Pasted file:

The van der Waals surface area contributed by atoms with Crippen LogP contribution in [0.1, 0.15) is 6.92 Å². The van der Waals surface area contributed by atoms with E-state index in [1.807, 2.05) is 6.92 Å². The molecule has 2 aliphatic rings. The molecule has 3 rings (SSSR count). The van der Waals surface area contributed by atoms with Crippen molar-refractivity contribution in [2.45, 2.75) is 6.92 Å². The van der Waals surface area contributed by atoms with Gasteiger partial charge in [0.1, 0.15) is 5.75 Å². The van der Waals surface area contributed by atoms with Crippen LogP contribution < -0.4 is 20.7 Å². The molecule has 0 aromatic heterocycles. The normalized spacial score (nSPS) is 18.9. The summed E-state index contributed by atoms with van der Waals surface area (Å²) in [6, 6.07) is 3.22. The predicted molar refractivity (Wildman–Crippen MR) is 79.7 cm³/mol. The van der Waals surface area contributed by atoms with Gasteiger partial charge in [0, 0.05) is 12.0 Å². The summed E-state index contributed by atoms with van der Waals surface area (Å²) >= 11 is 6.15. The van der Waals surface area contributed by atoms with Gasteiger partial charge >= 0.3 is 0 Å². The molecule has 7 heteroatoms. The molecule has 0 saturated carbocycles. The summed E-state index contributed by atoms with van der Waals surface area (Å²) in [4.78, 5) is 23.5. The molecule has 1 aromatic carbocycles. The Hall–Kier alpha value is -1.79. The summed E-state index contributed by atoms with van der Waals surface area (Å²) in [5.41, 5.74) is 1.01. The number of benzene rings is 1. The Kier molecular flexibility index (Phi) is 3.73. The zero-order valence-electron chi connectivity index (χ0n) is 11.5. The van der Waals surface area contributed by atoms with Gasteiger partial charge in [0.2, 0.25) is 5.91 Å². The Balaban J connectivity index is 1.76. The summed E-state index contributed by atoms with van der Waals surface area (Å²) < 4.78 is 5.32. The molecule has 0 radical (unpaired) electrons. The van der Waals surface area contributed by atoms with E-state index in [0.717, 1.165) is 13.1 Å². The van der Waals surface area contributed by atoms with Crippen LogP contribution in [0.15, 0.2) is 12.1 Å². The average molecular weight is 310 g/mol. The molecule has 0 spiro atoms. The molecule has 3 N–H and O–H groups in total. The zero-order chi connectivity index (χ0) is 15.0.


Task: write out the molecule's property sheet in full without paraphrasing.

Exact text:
The van der Waals surface area contributed by atoms with Crippen LogP contribution in [0.1, 0.15) is 6.92 Å². The van der Waals surface area contributed by atoms with E-state index in [1.807, 2.05) is 6.92 Å². The molecule has 2 aliphatic rings. The molecule has 3 rings (SSSR count). The van der Waals surface area contributed by atoms with Crippen molar-refractivity contribution in [2.45, 2.75) is 6.92 Å². The van der Waals surface area contributed by atoms with Gasteiger partial charge in [0.1, 0.15) is 5.75 Å². The van der Waals surface area contributed by atoms with Crippen LogP contribution < -0.4 is 20.7 Å². The molecule has 0 aromatic heterocycles. The normalized spacial score (nSPS) is 18.9. The summed E-state index contributed by atoms with van der Waals surface area (Å²) in [6, 6.07) is 3.22. The predicted molar refractivity (Wildman–Crippen MR) is 79.7 cm³/mol. The van der Waals surface area contributed by atoms with Gasteiger partial charge in [0, 0.05) is 12.0 Å². The summed E-state index contributed by atoms with van der Waals surface area (Å²) >= 11 is 6.15. The van der Waals surface area contributed by atoms with Gasteiger partial charge >= 0.3 is 0 Å². The molecule has 7 heteroatoms. The molecule has 0 saturated carbocycles. The summed E-state index contributed by atoms with van der Waals surface area (Å²) in [4.78, 5) is 23.5. The molecule has 1 aromatic carbocycles. The Hall–Kier alpha value is -1.79. The summed E-state index contributed by atoms with van der Waals surface area (Å²) in [5.41, 5.74) is 1.01. The number of benzene rings is 1. The Kier molecular flexibility index (Phi) is 3.73. The zero-order valence-electron chi connectivity index (χ0n) is 11.5. The van der Waals surface area contributed by atoms with Gasteiger partial charge in [0.2, 0.25) is 5.91 Å². The Balaban J connectivity index is 1.76. The summed E-state index contributed by atoms with van der Waals surface area (Å²) < 4.78 is 5.32. The molecule has 0 radical (unpaired) electrons. The van der Waals surface area contributed by atoms with E-state index in [0.717, 1.165) is 13.1 Å². The van der Waals surface area contributed by atoms with Crippen LogP contribution in [0.15, 0.2) is 12.1 Å². The average molecular weight is 310 g/mol. The molecule has 0 spiro atoms. The molecule has 3 N–H and O–H groups in total. The zero-order chi connectivity index (χ0) is 15.0.